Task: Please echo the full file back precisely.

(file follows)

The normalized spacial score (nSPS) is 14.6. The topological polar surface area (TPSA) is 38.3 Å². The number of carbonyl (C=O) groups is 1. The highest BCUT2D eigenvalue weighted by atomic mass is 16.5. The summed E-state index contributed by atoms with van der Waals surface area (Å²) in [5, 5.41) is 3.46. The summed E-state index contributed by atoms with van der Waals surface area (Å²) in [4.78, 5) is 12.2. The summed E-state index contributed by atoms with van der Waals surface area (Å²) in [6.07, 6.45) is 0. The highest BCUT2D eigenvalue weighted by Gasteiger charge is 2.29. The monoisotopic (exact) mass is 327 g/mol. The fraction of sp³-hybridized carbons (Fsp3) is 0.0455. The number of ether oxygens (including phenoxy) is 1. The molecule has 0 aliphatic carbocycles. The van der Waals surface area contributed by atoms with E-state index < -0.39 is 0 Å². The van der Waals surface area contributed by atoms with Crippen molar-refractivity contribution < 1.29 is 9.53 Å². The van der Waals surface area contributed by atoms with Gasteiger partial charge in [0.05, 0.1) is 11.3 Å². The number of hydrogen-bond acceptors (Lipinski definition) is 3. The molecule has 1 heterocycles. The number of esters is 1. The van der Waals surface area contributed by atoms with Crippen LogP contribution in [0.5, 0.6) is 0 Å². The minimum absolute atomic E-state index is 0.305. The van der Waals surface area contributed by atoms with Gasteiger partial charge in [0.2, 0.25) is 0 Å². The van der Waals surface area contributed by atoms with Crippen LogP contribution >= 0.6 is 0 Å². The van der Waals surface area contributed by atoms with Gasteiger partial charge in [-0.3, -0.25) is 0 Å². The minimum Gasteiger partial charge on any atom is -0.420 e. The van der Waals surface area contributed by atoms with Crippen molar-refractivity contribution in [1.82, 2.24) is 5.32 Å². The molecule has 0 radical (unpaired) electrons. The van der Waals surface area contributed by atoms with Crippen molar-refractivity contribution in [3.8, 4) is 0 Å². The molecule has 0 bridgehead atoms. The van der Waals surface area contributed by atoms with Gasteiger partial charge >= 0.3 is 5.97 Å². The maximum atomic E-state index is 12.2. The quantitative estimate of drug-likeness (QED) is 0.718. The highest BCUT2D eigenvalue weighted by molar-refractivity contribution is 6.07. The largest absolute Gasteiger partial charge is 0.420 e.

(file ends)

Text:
The normalized spacial score (nSPS) is 14.6. The topological polar surface area (TPSA) is 38.3 Å². The number of carbonyl (C=O) groups is 1. The highest BCUT2D eigenvalue weighted by atomic mass is 16.5. The summed E-state index contributed by atoms with van der Waals surface area (Å²) in [5, 5.41) is 3.46. The summed E-state index contributed by atoms with van der Waals surface area (Å²) in [4.78, 5) is 12.2. The summed E-state index contributed by atoms with van der Waals surface area (Å²) in [6.07, 6.45) is 0. The highest BCUT2D eigenvalue weighted by Gasteiger charge is 2.29. The monoisotopic (exact) mass is 327 g/mol. The fraction of sp³-hybridized carbons (Fsp3) is 0.0455. The number of ether oxygens (including phenoxy) is 1. The molecule has 0 aliphatic carbocycles. The van der Waals surface area contributed by atoms with E-state index < -0.39 is 0 Å². The van der Waals surface area contributed by atoms with Crippen molar-refractivity contribution < 1.29 is 9.53 Å². The van der Waals surface area contributed by atoms with Gasteiger partial charge in [0.05, 0.1) is 11.3 Å². The number of hydrogen-bond acceptors (Lipinski definition) is 3. The molecule has 1 heterocycles. The number of esters is 1. The van der Waals surface area contributed by atoms with Crippen LogP contribution in [0.5, 0.6) is 0 Å². The minimum absolute atomic E-state index is 0.305. The van der Waals surface area contributed by atoms with Gasteiger partial charge in [0.2, 0.25) is 0 Å². The van der Waals surface area contributed by atoms with Crippen LogP contribution >= 0.6 is 0 Å². The van der Waals surface area contributed by atoms with Gasteiger partial charge in [-0.3, -0.25) is 0 Å². The minimum Gasteiger partial charge on any atom is -0.420 e. The van der Waals surface area contributed by atoms with Crippen molar-refractivity contribution in [1.82, 2.24) is 5.32 Å². The molecule has 0 radical (unpaired) electrons. The van der Waals surface area contributed by atoms with Crippen molar-refractivity contribution in [3.8, 4) is 0 Å². The molecule has 0 bridgehead atoms. The van der Waals surface area contributed by atoms with Gasteiger partial charge >= 0.3 is 5.97 Å². The maximum atomic E-state index is 12.2. The quantitative estimate of drug-likeness (QED) is 0.718. The highest BCUT2D eigenvalue weighted by molar-refractivity contribution is 6.07. The largest absolute Gasteiger partial charge is 0.420 e.